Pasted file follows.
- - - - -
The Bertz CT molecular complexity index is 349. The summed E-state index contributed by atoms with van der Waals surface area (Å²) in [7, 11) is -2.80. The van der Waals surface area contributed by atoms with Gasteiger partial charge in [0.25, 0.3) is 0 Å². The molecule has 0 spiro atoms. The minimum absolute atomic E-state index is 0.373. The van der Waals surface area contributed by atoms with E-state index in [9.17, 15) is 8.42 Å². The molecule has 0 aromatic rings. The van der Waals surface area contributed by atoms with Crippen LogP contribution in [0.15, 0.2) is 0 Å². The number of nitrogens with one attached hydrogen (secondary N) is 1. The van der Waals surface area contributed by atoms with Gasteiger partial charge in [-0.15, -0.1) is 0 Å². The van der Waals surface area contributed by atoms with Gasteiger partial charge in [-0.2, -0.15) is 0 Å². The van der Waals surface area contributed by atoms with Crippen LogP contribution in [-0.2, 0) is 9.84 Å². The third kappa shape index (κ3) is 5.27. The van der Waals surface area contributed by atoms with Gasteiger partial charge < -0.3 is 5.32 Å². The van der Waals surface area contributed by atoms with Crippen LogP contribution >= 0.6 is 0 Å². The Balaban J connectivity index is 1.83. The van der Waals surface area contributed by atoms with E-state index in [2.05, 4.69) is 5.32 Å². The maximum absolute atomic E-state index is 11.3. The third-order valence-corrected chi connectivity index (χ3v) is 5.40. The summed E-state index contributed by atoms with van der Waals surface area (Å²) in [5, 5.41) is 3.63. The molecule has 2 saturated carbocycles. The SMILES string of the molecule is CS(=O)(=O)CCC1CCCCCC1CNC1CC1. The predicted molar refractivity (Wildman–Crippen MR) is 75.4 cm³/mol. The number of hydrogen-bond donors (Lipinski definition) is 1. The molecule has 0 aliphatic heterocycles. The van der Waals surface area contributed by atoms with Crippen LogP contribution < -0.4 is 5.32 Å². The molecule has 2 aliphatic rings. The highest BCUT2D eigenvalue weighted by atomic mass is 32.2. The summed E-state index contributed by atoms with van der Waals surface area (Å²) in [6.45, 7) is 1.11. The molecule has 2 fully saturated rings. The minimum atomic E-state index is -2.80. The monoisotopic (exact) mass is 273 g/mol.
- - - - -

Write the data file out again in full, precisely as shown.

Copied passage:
The Bertz CT molecular complexity index is 349. The summed E-state index contributed by atoms with van der Waals surface area (Å²) in [7, 11) is -2.80. The van der Waals surface area contributed by atoms with Gasteiger partial charge in [0.25, 0.3) is 0 Å². The molecule has 0 spiro atoms. The minimum absolute atomic E-state index is 0.373. The van der Waals surface area contributed by atoms with E-state index in [9.17, 15) is 8.42 Å². The molecule has 0 aromatic rings. The van der Waals surface area contributed by atoms with Crippen LogP contribution in [0.15, 0.2) is 0 Å². The number of nitrogens with one attached hydrogen (secondary N) is 1. The van der Waals surface area contributed by atoms with Gasteiger partial charge in [-0.15, -0.1) is 0 Å². The van der Waals surface area contributed by atoms with Gasteiger partial charge in [-0.2, -0.15) is 0 Å². The van der Waals surface area contributed by atoms with Crippen LogP contribution in [-0.2, 0) is 9.84 Å². The third kappa shape index (κ3) is 5.27. The van der Waals surface area contributed by atoms with Gasteiger partial charge < -0.3 is 5.32 Å². The van der Waals surface area contributed by atoms with Crippen LogP contribution >= 0.6 is 0 Å². The Balaban J connectivity index is 1.83. The van der Waals surface area contributed by atoms with E-state index in [2.05, 4.69) is 5.32 Å². The maximum absolute atomic E-state index is 11.3. The third-order valence-corrected chi connectivity index (χ3v) is 5.40. The summed E-state index contributed by atoms with van der Waals surface area (Å²) in [5, 5.41) is 3.63. The molecule has 2 saturated carbocycles. The SMILES string of the molecule is CS(=O)(=O)CCC1CCCCCC1CNC1CC1. The predicted molar refractivity (Wildman–Crippen MR) is 75.4 cm³/mol. The number of hydrogen-bond donors (Lipinski definition) is 1. The molecule has 0 aliphatic heterocycles. The van der Waals surface area contributed by atoms with Crippen LogP contribution < -0.4 is 5.32 Å². The molecule has 2 aliphatic rings. The highest BCUT2D eigenvalue weighted by atomic mass is 32.2. The summed E-state index contributed by atoms with van der Waals surface area (Å²) in [6.45, 7) is 1.11. The molecule has 2 fully saturated rings. The minimum atomic E-state index is -2.80. The monoisotopic (exact) mass is 273 g/mol.